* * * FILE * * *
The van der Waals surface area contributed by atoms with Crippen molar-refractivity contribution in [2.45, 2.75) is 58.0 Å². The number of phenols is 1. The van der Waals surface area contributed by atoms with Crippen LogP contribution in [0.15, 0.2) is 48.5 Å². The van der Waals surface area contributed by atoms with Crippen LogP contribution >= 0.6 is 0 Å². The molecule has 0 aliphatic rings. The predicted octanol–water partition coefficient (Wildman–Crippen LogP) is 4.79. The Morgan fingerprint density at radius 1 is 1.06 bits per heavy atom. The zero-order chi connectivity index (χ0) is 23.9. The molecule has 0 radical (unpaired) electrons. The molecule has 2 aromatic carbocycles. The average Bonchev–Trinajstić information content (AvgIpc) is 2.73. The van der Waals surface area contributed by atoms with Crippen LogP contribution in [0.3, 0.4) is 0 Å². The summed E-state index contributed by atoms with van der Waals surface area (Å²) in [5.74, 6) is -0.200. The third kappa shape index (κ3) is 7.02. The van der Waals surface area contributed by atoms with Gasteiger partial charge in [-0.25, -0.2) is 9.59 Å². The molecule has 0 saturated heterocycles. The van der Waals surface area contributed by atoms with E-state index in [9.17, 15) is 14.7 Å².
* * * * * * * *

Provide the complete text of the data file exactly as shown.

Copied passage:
The van der Waals surface area contributed by atoms with Crippen molar-refractivity contribution in [2.45, 2.75) is 58.0 Å². The number of phenols is 1. The van der Waals surface area contributed by atoms with Crippen LogP contribution in [0.15, 0.2) is 48.5 Å². The van der Waals surface area contributed by atoms with Crippen LogP contribution >= 0.6 is 0 Å². The molecule has 0 aliphatic rings. The predicted octanol–water partition coefficient (Wildman–Crippen LogP) is 4.79. The Morgan fingerprint density at radius 1 is 1.06 bits per heavy atom. The zero-order chi connectivity index (χ0) is 23.9. The molecule has 0 radical (unpaired) electrons. The molecule has 2 aromatic carbocycles. The average Bonchev–Trinajstić information content (AvgIpc) is 2.73. The van der Waals surface area contributed by atoms with Crippen LogP contribution in [0.3, 0.4) is 0 Å². The summed E-state index contributed by atoms with van der Waals surface area (Å²) in [5.74, 6) is -0.200. The third kappa shape index (κ3) is 7.02. The van der Waals surface area contributed by atoms with Gasteiger partial charge in [-0.25, -0.2) is 9.59 Å². The molecule has 0 saturated heterocycles. The van der Waals surface area contributed by atoms with E-state index in [9.17, 15) is 14.7 Å².